I would hope that in addi­tion to exam­in­ing these pro­grams for effi­ca­cy, more researchers will build on the basic con­cepts to devel­op oth­er pro­grams.

While it is impor­tant to devel­op effec­tive pro­grams for cog­ni­tive fit­ness and improve­ment, Dr. Merzenich and I both think it is equal­ly impor­tant that peo­ple embrace lifestyles that will uti­lize the brain plas­tic­i­ty that every­one has. When I asked him for advice he empha­sized the impor­tance of phys­i­cal activ­i­ty and the impor­tance of “remain­ing engaged in life.” If you want your brain to stay “sharp” you have to keep chal­leng­ing it. Avoid the temp­ta­tion to take the easy way out by inten­tion­al­ly try­ing things you aren’t already good at. “I am too old to learn …” is no longer a valid excuse!

Links:

- Brain Sci­ence Pod­cast #54: show notes to Episode 54 of the Brain Sci­ence Pod­cast with Dr. Michael Merzenich.

- Link to Audio File of Dr. Merzenich’s Inter­view

Gin­ger Camp­bell, MD grad­u­at­ed from the Uni­ver­si­ty of Alaba­ma School of Med­i­cine. She also has a Mas­ter’s Degree in Bio­med­ical Engi­neer­ing and spent sev­er­al years teach­ing at the Uni­ver­si­ty of Alaba­ma in Birm­ing­ham. Dr. Camp­bell has been prac­tic­ing emer­gency med­i­cine since 1992. She start­ed the Brain Sci­ence Pod­cast in 2006. Her goal is to help gen­er­al audi­ences under­stand how recent dis­cov­er­ies in neu­ro­science are unrav­el­ing the mys­ter­ies of how our brains make us who we are.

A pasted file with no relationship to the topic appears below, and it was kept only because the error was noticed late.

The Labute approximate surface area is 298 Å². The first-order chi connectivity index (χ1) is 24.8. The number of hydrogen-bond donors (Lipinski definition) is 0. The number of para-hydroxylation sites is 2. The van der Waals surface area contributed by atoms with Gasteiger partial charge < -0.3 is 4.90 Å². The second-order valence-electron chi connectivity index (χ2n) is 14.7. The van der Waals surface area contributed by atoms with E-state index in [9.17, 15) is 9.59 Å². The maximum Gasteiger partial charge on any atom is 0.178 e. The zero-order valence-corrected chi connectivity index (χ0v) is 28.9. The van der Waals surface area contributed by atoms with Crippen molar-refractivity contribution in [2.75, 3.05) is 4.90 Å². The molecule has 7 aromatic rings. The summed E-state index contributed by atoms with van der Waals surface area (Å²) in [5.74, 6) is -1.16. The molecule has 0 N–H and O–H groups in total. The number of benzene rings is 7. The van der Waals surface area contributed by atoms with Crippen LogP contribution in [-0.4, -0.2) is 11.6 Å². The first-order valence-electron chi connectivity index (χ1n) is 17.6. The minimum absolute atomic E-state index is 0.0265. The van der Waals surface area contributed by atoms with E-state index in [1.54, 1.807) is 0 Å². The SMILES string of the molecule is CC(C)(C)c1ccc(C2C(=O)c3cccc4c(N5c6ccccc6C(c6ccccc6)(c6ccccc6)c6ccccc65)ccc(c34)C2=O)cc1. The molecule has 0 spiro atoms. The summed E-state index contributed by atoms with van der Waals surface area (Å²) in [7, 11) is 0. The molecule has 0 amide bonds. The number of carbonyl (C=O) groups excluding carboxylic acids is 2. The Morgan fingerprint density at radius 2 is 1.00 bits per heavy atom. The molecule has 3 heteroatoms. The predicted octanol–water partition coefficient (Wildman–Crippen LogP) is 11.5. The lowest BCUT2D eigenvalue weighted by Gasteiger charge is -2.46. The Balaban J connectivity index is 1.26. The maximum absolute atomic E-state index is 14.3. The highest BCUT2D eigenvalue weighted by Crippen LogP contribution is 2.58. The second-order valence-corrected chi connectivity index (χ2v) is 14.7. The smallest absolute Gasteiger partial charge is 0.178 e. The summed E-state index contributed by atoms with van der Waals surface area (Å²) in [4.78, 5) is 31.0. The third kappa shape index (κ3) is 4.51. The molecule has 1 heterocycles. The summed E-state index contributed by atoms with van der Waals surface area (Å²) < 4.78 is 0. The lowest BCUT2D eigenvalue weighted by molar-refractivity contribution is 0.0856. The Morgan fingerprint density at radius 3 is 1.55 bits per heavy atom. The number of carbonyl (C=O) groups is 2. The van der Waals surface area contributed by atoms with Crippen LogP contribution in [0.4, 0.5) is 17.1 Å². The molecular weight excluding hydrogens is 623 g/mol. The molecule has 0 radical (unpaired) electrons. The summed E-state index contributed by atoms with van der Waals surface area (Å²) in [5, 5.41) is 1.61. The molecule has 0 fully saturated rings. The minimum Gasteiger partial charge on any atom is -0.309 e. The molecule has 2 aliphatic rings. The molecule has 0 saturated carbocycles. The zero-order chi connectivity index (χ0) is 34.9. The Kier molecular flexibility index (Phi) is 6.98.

Pre­vi­ous posts by Dr. Gin­ger Camp­bell, high­light­ing select­ed pod­casts:

On Being Cer­tain: Believ­ing You Are Right Even When You’re Not.

Brain Sci­ence: “Brain Rules” Pod­cast.

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2 Responses

  1. Gary Dashney says:

    Great arti­cle. I read a book called The Mind & The Brain by Dr. Jef­frey Schwartz. In it he chron­i­cles the his­to­ry of brain plas­tic­i­ty. So of course the work by Dr. Merzenich was detailed as well as the oth­er pio­neers in neu­ro­plas­tic­i­ty research. Incred­i­bly fas­ci­nat­ing the dis­cov­ery of our brains plas­tic­i­ty — and what hope it brings to us as we age!!

  2. Amber says:

    Inter­est­ing arti­cle! This reminds me of a book I read by Nor­man Doidge (I think it was called “The Brain that Changes Itself”). He talked about how this con­cept can apply to kids with learn­ing dis­abil­i­ties as well, which I found quite inter­est­ing. It’s excit­ing to hear that our brains are so capa­ble of change!

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As seen in The New York Times, The Wall Street Journal, BBC News, CNN, Reuters,  SharpBrains is an independent market research firm tracking how brain science can improve our health and our lives.